The washing machines were developed by researchers at the University of Graz in Styria.
For decades, librarians and paper conservators have been aware that paper produced since the 1880s only has a limited shelf life due to its acid content.
The first signs of deterioration were already apparent in the 1950s, according to researcher Volker Ribitsch from the Chemistry Institute of the University of Graz.
He said: "The chemical compound disintegrates, thereby producing sulphuric acid as an intermediate, which in turn destroys the cellulose."
Around 40 million printed works are likely to be threatened in Europe, including irreplaceable pieces dating back to World War I and World War II.
In cooperation with paper restorer Patricia Engel from the Danube University Krems he developed a system in which special nanoparticles are used in a solvent with a very low boiling point and very low surface tension. The nanoparticles consist of magnesium and calcium compounds and have a cellulose compound as a shell.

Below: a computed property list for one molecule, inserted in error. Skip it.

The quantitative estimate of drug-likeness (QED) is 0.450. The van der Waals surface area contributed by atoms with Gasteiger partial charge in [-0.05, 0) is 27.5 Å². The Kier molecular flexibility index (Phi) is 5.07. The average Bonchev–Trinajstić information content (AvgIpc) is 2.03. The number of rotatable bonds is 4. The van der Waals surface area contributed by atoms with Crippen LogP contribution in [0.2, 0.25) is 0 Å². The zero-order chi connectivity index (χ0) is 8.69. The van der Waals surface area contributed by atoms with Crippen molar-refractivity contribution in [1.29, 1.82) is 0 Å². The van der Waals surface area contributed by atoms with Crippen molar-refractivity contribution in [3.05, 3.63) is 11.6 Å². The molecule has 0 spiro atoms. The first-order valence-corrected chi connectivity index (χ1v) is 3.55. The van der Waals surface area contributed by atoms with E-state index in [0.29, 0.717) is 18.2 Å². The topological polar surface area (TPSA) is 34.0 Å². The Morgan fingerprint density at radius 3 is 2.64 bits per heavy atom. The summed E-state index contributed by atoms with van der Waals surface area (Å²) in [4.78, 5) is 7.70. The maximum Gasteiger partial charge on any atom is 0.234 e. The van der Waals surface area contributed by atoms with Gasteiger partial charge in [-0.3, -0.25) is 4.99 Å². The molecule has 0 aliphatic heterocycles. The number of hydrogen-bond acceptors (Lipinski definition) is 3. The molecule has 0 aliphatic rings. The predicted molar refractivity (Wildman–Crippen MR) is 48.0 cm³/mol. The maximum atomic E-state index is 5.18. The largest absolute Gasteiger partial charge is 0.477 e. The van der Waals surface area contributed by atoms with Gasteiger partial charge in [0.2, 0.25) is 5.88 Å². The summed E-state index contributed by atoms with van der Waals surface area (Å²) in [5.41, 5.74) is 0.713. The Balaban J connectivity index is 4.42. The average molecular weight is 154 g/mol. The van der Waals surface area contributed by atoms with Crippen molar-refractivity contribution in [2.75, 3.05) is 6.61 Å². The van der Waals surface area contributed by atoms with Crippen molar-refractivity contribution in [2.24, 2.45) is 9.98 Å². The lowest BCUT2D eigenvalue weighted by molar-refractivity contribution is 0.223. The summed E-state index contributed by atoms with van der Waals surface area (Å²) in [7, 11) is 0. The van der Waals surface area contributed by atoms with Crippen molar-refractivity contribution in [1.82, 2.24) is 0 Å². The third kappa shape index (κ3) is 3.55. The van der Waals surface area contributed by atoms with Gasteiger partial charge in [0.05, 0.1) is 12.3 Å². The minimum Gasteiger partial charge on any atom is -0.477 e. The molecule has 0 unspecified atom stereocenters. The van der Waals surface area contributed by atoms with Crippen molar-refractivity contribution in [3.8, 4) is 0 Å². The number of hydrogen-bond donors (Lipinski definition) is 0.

Ribitsch said: "The whole thing now looks like a 20-litre pressure cooker, in which the books take a bath."
In this metal cylinder, the mixture of solvent and nanoparticles is enriched with nitrogen and pressurised, so that the de-acidifying particles can be homogeneously distributed in the books.
At the same time, they increase the mechanical strength of the paper. Since no aqueous solvents are used, there is no lengthy drying process. The cleaning process itself takes about half an hour.
As the tests on the mobile prototype sponsored by the Austrian Ministry of Science have shown, the ink and colours remain completely unchanged after the wash cycle. After the successful tests, the device and technology is now set to be developed further.
The prototype can only clean up to six books in pocket format, but the researchers want to work on a bigger version.
Ribitsch said: "The device should finally be able to clean up to 100 kilograms of books in one cycle."
Story courtesy of Central European News.